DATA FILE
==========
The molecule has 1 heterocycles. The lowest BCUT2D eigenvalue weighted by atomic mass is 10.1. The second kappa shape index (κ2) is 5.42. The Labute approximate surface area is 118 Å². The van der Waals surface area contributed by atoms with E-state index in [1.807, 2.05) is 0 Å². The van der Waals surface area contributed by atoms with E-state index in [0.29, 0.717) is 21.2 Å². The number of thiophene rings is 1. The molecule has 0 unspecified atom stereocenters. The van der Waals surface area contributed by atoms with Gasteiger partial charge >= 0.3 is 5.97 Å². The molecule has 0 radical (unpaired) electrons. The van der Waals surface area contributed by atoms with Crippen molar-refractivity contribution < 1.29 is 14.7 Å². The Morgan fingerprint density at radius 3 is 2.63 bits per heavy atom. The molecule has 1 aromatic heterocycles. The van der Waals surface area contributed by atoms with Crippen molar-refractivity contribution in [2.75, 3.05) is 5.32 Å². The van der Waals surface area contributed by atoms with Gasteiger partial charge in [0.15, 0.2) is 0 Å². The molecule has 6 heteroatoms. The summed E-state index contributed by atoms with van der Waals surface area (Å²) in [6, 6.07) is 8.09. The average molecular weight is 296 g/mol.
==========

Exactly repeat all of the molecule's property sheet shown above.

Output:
The molecule has 1 heterocycles. The lowest BCUT2D eigenvalue weighted by atomic mass is 10.1. The second kappa shape index (κ2) is 5.42. The Labute approximate surface area is 118 Å². The van der Waals surface area contributed by atoms with E-state index in [1.807, 2.05) is 0 Å². The van der Waals surface area contributed by atoms with E-state index in [0.29, 0.717) is 21.2 Å². The number of thiophene rings is 1. The molecule has 0 unspecified atom stereocenters. The van der Waals surface area contributed by atoms with Gasteiger partial charge >= 0.3 is 5.97 Å². The molecule has 0 radical (unpaired) electrons. The van der Waals surface area contributed by atoms with Crippen molar-refractivity contribution < 1.29 is 14.7 Å². The Morgan fingerprint density at radius 3 is 2.63 bits per heavy atom. The molecule has 1 aromatic heterocycles. The van der Waals surface area contributed by atoms with Crippen molar-refractivity contribution in [2.75, 3.05) is 5.32 Å². The van der Waals surface area contributed by atoms with Gasteiger partial charge in [0.15, 0.2) is 0 Å². The molecule has 6 heteroatoms. The summed E-state index contributed by atoms with van der Waals surface area (Å²) in [6, 6.07) is 8.09. The average molecular weight is 296 g/mol.